A distinction that should be recognized more often is that between reasoning and use of reason (or use of reasoning). Reasoning can be a spontaneous activity, something we just do; use of reason is a deliberate action with a goal. Both are necessary for a fully rational life. But spontaneous reasoning and use of reason are often quite different.
The distinction is not unheard of. Something like it is the foundation of the notion of an 'age of reason' -- obviously children reason spontaneously, but the age of reason is when they become able to use reason consistently for specific ends; use of reason is essential for mature behavior, and it takes time and practice to be able to be consistent in it.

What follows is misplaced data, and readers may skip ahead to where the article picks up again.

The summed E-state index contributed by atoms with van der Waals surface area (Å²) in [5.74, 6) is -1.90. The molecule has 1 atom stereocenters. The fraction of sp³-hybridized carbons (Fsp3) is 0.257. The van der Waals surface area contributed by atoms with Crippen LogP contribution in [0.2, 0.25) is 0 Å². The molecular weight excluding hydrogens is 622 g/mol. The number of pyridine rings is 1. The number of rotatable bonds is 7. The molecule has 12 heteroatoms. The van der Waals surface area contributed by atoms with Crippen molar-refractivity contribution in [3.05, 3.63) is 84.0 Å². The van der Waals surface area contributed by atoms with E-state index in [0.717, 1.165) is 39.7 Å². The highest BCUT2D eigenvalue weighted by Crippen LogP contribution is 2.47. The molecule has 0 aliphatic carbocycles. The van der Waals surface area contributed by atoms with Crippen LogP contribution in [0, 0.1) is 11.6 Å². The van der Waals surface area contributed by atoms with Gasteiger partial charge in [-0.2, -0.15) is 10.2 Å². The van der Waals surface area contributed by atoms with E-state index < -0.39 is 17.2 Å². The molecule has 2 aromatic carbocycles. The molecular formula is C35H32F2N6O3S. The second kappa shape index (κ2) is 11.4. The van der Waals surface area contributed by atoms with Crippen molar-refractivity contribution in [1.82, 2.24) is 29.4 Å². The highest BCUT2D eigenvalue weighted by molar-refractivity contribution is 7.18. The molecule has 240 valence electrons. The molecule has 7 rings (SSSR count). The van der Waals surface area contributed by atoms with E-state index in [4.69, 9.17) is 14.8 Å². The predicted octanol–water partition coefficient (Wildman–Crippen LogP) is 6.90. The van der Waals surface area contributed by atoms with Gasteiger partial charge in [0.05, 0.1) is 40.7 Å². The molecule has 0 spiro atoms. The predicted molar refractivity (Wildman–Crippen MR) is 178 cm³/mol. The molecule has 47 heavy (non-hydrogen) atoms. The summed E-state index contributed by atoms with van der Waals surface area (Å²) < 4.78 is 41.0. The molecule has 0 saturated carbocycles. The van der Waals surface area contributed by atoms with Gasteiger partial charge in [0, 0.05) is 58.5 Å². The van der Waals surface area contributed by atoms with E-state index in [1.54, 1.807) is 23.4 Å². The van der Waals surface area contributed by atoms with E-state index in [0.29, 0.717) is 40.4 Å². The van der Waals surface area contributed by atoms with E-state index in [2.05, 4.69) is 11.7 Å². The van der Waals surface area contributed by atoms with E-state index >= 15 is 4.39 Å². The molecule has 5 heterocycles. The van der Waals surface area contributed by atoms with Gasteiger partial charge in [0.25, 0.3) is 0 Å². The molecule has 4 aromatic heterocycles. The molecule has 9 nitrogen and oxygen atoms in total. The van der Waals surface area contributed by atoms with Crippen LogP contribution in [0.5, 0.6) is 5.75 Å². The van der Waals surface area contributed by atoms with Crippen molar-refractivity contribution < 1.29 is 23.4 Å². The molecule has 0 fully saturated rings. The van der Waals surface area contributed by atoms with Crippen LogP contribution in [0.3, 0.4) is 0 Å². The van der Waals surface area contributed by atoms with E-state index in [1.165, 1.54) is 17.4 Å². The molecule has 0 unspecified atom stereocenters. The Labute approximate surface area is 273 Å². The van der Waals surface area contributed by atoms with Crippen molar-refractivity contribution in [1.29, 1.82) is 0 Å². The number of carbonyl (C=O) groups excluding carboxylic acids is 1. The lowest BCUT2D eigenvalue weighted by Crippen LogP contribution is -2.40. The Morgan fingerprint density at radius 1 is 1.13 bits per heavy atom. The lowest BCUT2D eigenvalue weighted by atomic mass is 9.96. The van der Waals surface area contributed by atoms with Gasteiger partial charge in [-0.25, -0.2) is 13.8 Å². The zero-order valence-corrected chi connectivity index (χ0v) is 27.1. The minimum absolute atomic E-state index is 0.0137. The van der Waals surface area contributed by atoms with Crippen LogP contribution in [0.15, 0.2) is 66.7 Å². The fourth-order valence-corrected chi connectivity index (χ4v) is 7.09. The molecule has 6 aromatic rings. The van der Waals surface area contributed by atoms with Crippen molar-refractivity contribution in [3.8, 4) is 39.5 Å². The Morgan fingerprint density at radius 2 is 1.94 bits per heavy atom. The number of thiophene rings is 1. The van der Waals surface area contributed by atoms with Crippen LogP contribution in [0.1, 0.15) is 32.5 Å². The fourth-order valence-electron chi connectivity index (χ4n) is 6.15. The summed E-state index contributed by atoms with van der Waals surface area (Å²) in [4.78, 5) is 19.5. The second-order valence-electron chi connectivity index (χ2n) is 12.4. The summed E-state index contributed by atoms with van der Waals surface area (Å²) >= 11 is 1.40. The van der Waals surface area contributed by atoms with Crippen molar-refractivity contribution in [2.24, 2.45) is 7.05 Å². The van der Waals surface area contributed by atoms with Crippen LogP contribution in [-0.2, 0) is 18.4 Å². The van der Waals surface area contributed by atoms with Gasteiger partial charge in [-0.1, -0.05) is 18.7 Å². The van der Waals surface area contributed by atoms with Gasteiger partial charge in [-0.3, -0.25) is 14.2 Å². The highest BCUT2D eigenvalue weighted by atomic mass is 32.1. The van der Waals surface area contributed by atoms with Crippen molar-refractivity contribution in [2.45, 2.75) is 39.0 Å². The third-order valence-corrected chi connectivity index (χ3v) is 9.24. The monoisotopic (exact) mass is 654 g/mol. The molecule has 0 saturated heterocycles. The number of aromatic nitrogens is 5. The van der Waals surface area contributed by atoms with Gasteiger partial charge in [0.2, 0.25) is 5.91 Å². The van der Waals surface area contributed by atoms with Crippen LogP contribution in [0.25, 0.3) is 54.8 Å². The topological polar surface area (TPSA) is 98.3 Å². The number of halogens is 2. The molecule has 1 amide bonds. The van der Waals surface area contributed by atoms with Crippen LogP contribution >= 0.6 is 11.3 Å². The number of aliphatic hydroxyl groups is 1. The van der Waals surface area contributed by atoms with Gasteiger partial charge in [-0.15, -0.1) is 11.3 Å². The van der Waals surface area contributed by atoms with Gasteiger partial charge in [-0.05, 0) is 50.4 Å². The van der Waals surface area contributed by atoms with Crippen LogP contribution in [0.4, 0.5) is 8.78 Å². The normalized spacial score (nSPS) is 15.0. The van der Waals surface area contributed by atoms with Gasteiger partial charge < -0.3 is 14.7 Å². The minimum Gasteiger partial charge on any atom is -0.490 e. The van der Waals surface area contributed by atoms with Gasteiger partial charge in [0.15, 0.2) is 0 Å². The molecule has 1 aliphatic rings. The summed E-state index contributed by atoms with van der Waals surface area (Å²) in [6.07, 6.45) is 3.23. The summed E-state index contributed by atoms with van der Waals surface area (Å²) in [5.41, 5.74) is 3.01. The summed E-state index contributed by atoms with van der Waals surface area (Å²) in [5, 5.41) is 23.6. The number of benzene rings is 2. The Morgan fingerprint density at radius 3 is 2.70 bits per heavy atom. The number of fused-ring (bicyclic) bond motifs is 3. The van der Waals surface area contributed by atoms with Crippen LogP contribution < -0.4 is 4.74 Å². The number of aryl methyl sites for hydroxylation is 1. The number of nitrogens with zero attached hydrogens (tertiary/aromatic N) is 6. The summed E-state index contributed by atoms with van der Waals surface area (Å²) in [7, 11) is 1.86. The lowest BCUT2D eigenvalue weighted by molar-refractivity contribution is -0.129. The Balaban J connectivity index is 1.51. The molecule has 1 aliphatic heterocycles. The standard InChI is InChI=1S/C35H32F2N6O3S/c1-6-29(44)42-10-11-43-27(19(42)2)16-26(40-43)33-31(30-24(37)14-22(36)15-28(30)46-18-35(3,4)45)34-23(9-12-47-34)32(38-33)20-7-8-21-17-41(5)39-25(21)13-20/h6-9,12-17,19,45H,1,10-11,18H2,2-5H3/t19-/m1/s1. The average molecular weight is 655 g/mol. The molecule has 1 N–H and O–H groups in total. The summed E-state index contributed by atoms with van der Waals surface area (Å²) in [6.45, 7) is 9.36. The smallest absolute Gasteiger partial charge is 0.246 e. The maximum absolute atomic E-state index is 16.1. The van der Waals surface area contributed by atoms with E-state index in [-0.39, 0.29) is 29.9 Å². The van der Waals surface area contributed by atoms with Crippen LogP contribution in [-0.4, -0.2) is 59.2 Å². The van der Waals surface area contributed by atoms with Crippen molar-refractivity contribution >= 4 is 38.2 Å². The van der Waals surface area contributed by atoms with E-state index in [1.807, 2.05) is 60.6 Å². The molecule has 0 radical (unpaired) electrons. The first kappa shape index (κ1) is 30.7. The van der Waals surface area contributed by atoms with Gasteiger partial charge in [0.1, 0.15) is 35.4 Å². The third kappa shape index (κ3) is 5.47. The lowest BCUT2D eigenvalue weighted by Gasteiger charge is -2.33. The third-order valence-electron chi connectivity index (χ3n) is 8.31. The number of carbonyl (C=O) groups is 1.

The distinction is also important for perversion accounts of lying -- i.e., accounts that hold that lying is wrong because it is a perversion of reason. Any perversion has to be with regard to the use of something qua usable, which is historically called a faculty; if we are considering only what is spontaneous, it might be accidental or literally unavoidable rather than perverse. There could only be a perversion of reason in cases in which one is deliberately using the faculty of reason. If you speak a deceptive falsehood to someone without thinking, this is not the same kind of thing as using your reason to deceive someone by speaking falsehoods; it's the use of reason that makes the latter a lie in the proper sense.